The growing trend of taking smartphone selfies is linked to mental health conditions that focus on a person’s obsession with looks.
According to psychiatrist Dr. David Veal:
Two out of three of all the patients who come to see me with Body Dysmorphic Disorder since the rise of camera phones have a compulsion to repeatedly take and post selfies on social media sites.
Cognitive behavioral therapy is used to help a patient to recognize the reasons for his or her compulsive behavior and then to learn how to moderate it, he told the Sunday Mirror.
A British male teenager tried to commit suicide after he failed to take the perfect selfie. Danny Bowman became so obsessed with capturing the perfect shot that he spent 10 hours a day taking up to 200 selfies.
The 19-year-old lost nearly 30 pounds, dropped out of school and did not leave the house for six months in his quest to get the right picture. He would take 10 pictures immediately after waking up. Frustrated at his attempts to take the one image he wanted, Bowman eventually tried to take his own life by overdosing but was saved by his mom.
I was constantly in search of taking the perfect selfie and when I realized I couldn’t, I wanted to die. I lost my friends, my education, my health and almost my life, he told The Mirror.
The teenager is believed to be the UK’s first selfie addict and has had therapy to treat his technology addiction as well as OCD and Body Dysmorphic Disorder. Part of his treatment at the Maudsley Hospital in London included taking away his iPhone for intervals of 10 minutes, which increased to 30 minutes and then an hour.
It was excruciating, to begin with, but I knew I had to do it if I wanted to go on living, he told the Sunday Mirror.
Public health officials in the UK announced that addiction to social media such as Facebook and Twitter is an illness and more than 100 patients sought treatment every year.
Selfies frequently trigger perceptions of self-indulgence or attention-seeking social dependence that raises the damned-if-you-do and damned-if-you-don’t the specter of either narcissism or very low self-esteem, said Pamela Rutledge in Psychology Today.
The big problem with the rise of digital narcissism is that it puts enormous pressure on people to achieve unfeasible goals, without making them hungrier. Wanting to be Beyoncé, Jay Z or a model is hard enough already, but when you are not prepared to work hard to achieve it, you are better off just lowering your aspirations. Few things are more self-destructive than a combination of high entitlement and a lazy work ethic.
Ultimately, online manifestations of narcissism may be little more than a self-presentational strategy to compensate for a very low and fragile self-esteem. Yet when these efforts are reinforced and rewarded by others, they perpetuate the distortion of reality and consolidate narcissistic delusions.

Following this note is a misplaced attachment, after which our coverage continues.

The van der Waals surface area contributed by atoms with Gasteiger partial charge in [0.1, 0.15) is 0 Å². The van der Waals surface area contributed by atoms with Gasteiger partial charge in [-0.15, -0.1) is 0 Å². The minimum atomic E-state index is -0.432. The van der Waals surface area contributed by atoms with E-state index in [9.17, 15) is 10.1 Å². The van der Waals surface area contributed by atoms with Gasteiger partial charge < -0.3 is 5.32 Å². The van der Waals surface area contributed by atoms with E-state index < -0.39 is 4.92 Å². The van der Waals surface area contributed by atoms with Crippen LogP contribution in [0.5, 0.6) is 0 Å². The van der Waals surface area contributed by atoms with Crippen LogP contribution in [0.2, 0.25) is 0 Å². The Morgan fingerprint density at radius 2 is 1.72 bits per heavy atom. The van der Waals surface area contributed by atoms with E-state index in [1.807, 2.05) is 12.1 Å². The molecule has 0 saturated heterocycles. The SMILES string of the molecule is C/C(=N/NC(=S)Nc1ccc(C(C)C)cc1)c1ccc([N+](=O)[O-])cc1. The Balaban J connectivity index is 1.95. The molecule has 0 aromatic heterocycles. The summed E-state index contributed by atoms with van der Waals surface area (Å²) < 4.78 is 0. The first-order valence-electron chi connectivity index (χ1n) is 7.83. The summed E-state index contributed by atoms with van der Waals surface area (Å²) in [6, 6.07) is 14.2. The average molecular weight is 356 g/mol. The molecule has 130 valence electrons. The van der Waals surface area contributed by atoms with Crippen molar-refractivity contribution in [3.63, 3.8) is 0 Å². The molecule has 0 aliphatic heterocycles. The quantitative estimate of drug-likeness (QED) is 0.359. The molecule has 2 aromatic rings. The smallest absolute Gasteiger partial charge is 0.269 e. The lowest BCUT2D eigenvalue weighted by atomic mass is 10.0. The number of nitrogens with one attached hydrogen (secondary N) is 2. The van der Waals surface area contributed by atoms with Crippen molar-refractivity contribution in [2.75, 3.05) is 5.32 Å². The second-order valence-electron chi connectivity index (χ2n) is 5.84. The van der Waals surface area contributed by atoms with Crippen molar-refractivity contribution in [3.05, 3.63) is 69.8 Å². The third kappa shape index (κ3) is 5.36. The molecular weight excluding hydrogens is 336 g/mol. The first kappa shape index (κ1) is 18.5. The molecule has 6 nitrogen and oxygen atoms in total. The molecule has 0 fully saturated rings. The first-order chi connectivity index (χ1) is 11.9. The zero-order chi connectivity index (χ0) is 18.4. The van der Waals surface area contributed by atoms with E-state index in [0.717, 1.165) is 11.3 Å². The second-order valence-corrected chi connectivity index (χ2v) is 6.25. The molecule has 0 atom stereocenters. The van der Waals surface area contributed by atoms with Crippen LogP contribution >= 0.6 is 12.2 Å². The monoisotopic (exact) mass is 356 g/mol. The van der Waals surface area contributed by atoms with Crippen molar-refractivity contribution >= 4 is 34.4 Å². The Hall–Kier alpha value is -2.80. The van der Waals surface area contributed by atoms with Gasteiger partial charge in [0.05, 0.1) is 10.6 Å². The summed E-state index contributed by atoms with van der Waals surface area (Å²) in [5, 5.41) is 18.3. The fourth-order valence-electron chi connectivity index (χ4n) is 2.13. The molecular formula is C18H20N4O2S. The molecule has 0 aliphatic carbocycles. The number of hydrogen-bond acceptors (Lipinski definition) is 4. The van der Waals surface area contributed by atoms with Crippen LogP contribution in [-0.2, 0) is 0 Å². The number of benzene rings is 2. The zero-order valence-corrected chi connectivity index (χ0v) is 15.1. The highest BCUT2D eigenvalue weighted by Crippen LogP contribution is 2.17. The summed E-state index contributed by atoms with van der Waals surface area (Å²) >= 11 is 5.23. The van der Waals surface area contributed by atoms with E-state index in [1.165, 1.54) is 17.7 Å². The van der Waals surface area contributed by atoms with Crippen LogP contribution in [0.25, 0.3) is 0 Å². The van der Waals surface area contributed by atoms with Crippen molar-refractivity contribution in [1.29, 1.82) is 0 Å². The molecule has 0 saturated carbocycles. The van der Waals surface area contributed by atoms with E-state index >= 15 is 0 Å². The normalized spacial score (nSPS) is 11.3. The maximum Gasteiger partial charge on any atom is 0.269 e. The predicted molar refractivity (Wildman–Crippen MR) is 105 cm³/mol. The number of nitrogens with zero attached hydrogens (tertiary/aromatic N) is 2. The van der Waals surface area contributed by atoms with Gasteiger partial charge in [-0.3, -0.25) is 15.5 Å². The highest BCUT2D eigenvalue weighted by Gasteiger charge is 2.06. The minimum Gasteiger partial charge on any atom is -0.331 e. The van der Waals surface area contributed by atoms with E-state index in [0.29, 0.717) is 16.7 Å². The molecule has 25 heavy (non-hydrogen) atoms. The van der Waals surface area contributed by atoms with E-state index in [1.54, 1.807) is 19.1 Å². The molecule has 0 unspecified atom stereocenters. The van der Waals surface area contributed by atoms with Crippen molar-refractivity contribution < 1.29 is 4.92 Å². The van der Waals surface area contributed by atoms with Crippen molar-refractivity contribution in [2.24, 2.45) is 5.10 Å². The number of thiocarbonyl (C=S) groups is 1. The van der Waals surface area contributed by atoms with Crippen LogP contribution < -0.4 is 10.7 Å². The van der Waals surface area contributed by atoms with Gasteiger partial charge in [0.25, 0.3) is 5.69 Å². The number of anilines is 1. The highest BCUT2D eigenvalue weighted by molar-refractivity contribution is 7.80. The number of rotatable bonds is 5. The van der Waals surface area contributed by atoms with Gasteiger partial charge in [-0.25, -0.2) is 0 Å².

The addiction to selfies has also alarmed health professionals in Thailand.
To pay close attention to published photos, controlling who sees or who likes or comments them, hoping to reach the greatest number of likes is a symptom that ‘selfies’ are causing problems, said Panpimol Wipulakorn, of the Thai Mental Health Department.
The doctor believed that behaviors could generate brain problems in the future, especially those related to lack of confidence.
The word “selfie” was elected “Word of the Year 2013” by the Oxford English Dictionary and is defined as “a photograph that one has taken of oneself, typically with a smartphone or webcam and uploaded to a social media website.”
The Gym Selfie (Because the checking isn’t enough)
The Pet Selfie (If you want to post a picture of your pet, post a picture of your pet)
Unless this happens, then it’s OK:
The Car Selfie AKA The Seatbelt Selfie (You LITERALLY got in the car and thought, “I look so good today, I better let everyone know before I put this thing in drive and head to my shift at the Olive Garden.”)
If you can combine the Seatbelt Selfie with the beloved Shirtless Selfie like this unattractive fella below, you..are…GOLD.
The Blurry Selfie (Why?)
The Just Woke Up Selfie
Yeah right you just woke up.
Or even worse, the Pretending to Be Asleep Selfie.
The Add a Kid Selfie (Extra points for a C-section scar.)
The Hospital Selfie (A rare gem. The more tubes you have hooked up to you, the better.)
The “I’m On Drugs” Selfie (This looker below also qualifies as theLook At My New Haircut Selfie.)
The Duck Face Selfie (Hey girls. This doesn’t make you prettier. It makes you look stupid and desperate. If that’s what you’re going for, carry on.)
The Pregnant Belly Selfie (Send this to your family and friends, not the entire Internet.)
And yes, that’s a pregnant belly duck face selfie. It’s the unicorn of awful selfies.
The “I’m a Gigantic Whore” Selfie
The “I Have Enough Money to Fly On an Airplane” Selfie (AND I own earbuds.)
The 3D Selfie. (It takes talent…along with class.)
The Say Something That Has Nothing To Do With Anything Selfie (You had a great night? Oh.)
The “I Live In Filth” Selfie (We all make messes, but if you’re going to post your living quarters on the Web, pick up your room.)
This article Scientists Link Selfies To Narcissism, Addiction & Mental Illness was published on Why Don’t You Try This and it is re-published here under the Creative Commons Attribution License.
Image Credit: Upsocl